Also, the NAPE Theater has been expanded on the show floor and into Friday’s conclusion of the two-day exposition. The theater will continue to host U.S. and international prospect presentations, as well as capital and service provider previews given by exhibiting companies looking to maximize their exposure among the hundreds of companies participating. On Friday, the theater will host a special question and answer session with Texas Railroad Commissioner Ryan Sitton.
While the Wednesday evening icebreaker reception is always a great chance to spend some time with friends and get the inside scoop on deals to acquire while the getting is good, NAPE is adding to the special recognition of its 25 years of continued growth with a sweepstakes for a brand new 2018 Ford F-150.
While NAPE was founded in 1993 as the brainchild of AAPL, IPAA joined the following year after the first successful meeting and exposition of primarily independent producers and capital providers at the Westin Galleria in Houston. The initial trailblazers who dared to try something new to jump-start an industry on its heels–much as it has been over the last several years–literally turned conventional industry thinking on its collective head.
The immediate success of the event, which many skeptics claimed would never be accepted in the industry (and admittedly was a field away from the conventional ways of oil and gas deal making) soon required additional space at the adjacent Westin Oaks at the Houston Galleria. The expanded space accommodated the growing ranks of oil and gas companies eager to discuss their assets and strategically acquire others, along with accessing the legal advice and capital backing to make it all happen.
As NAPE’s two events, the NAPE Summit and Summer NAPE (scheduled for Aug. 15-16 this year) became two focal points in successful industry partnerships, AAPG and SEG soon joined NAPE’s ranks. If any doubts remained about the permanent role NAPE would play in domestic and global upstream operations, they were soon quelled as NAPE organizers moved what had become a shoulder-room only event to the spacious George R. Brown Convention Center in 1998 and added the NAPE International Forum, yet another crucial component of NAPE.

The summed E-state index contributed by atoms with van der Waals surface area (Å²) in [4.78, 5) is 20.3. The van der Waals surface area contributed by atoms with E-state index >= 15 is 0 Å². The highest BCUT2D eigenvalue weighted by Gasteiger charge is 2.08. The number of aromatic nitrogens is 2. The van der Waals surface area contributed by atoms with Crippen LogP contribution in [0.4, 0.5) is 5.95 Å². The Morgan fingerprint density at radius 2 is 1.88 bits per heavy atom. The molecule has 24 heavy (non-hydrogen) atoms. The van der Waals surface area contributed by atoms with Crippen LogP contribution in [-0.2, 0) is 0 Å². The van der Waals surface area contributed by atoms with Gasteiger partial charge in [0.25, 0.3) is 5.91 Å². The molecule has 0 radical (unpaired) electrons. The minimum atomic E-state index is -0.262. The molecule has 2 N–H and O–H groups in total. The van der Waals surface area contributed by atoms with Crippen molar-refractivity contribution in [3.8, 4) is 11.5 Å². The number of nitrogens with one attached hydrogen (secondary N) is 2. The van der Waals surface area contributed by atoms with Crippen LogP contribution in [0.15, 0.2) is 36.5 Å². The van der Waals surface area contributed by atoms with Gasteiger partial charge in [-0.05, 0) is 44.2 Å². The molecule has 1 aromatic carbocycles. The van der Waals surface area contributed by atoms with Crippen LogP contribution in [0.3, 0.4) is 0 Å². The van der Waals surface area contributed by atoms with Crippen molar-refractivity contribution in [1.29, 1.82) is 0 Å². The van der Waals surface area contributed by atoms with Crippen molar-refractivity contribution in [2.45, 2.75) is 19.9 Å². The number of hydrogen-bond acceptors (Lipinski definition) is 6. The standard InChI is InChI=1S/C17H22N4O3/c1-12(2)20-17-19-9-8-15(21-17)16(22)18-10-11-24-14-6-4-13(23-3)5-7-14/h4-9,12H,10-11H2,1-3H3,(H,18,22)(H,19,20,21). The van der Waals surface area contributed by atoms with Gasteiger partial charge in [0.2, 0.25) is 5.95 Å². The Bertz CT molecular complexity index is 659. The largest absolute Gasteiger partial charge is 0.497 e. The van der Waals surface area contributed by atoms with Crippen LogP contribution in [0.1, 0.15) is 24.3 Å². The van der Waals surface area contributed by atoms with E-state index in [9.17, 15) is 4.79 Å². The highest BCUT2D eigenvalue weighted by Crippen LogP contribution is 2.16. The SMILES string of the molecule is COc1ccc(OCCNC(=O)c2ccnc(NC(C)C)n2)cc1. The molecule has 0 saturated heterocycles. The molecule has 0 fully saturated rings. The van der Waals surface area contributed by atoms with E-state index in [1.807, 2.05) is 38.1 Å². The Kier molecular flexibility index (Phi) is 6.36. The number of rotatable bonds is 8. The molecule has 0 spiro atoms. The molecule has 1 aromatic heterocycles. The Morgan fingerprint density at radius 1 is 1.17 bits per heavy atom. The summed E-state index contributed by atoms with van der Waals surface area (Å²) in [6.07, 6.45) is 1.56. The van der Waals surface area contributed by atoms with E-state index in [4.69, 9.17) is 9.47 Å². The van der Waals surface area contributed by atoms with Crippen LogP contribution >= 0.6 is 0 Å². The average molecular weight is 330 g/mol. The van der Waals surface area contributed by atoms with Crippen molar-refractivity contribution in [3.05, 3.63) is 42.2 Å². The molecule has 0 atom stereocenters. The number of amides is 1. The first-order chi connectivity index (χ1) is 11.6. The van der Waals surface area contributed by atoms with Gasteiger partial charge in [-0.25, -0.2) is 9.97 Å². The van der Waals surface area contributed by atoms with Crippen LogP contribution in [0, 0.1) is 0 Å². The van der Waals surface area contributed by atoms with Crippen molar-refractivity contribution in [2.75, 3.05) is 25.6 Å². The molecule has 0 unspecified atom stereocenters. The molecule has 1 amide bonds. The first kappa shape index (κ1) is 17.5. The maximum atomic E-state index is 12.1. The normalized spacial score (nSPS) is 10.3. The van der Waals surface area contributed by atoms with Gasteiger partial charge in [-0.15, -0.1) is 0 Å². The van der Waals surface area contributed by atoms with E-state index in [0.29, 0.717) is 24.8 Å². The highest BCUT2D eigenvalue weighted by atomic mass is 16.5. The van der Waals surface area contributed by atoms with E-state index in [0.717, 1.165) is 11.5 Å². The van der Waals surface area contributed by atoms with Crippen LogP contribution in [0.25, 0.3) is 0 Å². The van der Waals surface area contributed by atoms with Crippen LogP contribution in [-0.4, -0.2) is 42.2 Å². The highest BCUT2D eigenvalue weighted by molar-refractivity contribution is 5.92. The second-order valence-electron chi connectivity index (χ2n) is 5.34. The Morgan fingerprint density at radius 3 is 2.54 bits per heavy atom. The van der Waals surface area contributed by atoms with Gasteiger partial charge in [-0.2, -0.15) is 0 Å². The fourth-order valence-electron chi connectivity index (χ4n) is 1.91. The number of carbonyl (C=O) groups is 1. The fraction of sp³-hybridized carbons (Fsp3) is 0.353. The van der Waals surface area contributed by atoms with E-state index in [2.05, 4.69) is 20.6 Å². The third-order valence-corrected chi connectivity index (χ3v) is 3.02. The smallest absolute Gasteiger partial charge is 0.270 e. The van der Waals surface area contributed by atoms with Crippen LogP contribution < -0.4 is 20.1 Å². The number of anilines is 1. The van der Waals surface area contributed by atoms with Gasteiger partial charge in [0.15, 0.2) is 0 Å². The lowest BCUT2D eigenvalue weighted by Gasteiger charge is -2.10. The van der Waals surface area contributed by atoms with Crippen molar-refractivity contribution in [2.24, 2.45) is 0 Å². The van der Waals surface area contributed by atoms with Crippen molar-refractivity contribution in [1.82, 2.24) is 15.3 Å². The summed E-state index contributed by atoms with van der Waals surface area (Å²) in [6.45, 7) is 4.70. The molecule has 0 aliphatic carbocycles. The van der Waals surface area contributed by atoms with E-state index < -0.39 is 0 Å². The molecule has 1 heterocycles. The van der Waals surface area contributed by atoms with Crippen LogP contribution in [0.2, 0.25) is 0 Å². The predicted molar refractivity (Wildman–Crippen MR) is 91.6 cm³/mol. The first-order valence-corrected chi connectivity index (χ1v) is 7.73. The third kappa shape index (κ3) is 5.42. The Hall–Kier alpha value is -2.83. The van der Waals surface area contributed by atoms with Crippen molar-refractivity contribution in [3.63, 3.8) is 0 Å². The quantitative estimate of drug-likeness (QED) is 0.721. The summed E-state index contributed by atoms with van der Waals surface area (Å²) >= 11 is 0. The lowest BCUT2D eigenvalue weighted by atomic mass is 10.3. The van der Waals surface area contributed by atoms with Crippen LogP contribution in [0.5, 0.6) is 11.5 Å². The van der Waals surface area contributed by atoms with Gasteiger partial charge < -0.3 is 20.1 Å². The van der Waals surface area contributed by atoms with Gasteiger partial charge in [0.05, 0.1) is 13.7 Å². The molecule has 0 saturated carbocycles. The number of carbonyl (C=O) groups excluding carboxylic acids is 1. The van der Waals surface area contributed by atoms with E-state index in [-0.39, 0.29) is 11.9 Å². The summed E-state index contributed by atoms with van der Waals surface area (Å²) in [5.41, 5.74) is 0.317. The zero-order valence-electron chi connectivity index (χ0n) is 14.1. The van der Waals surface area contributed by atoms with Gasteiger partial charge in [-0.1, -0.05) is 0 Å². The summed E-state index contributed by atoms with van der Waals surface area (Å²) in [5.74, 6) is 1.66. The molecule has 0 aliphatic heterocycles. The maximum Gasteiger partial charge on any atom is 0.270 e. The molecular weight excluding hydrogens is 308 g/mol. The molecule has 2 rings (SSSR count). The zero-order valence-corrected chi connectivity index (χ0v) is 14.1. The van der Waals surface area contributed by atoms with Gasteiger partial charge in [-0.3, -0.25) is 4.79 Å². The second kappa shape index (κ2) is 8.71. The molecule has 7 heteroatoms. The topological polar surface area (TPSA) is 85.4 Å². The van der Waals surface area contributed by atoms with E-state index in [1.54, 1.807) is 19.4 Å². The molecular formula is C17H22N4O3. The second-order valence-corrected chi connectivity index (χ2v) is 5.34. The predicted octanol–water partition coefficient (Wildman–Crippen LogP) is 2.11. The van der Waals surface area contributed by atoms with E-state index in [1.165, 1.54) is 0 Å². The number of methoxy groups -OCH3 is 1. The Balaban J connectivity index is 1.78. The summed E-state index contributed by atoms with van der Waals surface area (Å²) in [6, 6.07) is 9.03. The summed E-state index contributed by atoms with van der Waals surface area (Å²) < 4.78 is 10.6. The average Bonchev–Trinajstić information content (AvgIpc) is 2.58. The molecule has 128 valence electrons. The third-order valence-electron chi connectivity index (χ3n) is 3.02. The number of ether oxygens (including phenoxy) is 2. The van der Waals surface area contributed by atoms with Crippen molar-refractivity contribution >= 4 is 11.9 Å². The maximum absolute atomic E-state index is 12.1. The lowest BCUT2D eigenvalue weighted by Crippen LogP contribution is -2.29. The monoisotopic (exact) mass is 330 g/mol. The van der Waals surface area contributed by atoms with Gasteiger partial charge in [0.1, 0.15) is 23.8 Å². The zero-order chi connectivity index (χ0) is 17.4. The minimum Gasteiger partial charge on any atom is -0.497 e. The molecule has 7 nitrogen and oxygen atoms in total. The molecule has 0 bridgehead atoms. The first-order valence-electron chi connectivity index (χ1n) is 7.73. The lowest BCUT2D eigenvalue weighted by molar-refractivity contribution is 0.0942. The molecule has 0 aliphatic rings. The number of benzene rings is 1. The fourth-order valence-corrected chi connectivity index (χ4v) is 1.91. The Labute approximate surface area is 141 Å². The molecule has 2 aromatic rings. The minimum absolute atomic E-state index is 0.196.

While AAPL set the inaugural NAPE into motion, what sets it apart from other industry events is that it brings together all disciplines; draws in decision makers; focuses its participation on prospect generators; and hosts companies of all sizes–from large and small independent producers and operators with conventional and unconventional operations, to major integrated and state-owned companies that use the venue to further a variety of objectives, from announcing new onshore and offshore licensing rounds to seeking investment opportunities.
Although AAPL, IPAA, SEG and AAPG are the four official NAPE partners, there are few organizations in the industry that do not participate or have exhibits in the exposition area.
NAPE has held true to its founding principles of sharing risk and reward to “make deals happen,” from the purchase of mineral interests and acreage positions, to undertaking drilling and field development projects of all sizes. Its primary mission statement also is intact: connecting decision makers in oil and gas companies with investors to get those deals done.
From a little more than 100 exhibiting companies and 1,000 participants in its inaugural year to the 800 companies and 16,000 attendees in Houston 25 years later, there is no limit to future growth.
Marty Searcy, then a landman with Union Pacific Resources Corp., said about the inaugural 1993 NAPE, “I believe the North American Prospect Expo has created a new sense of enthusiasm and encouragement among energy professionals all around the country.”
As NAPE celebrates its silver anniversary, Searcy’s quote still rings true. NAPE brings excitement in both upturns and downturns as it invigorates the exploration and development industry and boosts the economy.
After the first NAPE, Bruce Vincent (then senior vice president of funds management at Swift Energy Co.) said, “Anyone who is in the exploration and development business in North America needed to be at this meeting, and I look forward to the next one with great expectation.”
Twenty-five years later, there is no doubt that Vincent and many other special friends, such as a devoted industry publisher who has never missed the annual expo, will be in attendance at NAPE–where deals truly happen! Have a great 2018 NAPE, and don’t forget the cake!
For more information about attending, exhibiting, or sponsorship opportunities, please call the NAPE office 817-847-7700, or visit www.napeexpo.com.
LE’ANN PEMBROKE CALLIHAN is director of communications for the American Association of Professional Landmen and NAPE. She started with AAPL as an intern in 1989, served on the first NAPE advisory committee, assisted with the inaugural NAPE event in 1993 and also held the positions of advertising manager, editor of the “Landman” magazine, and senior director of publishing, marketing and media relations for AAPL. Callihan earned a B.A. in journalism, cum laude, from Texas Christian University.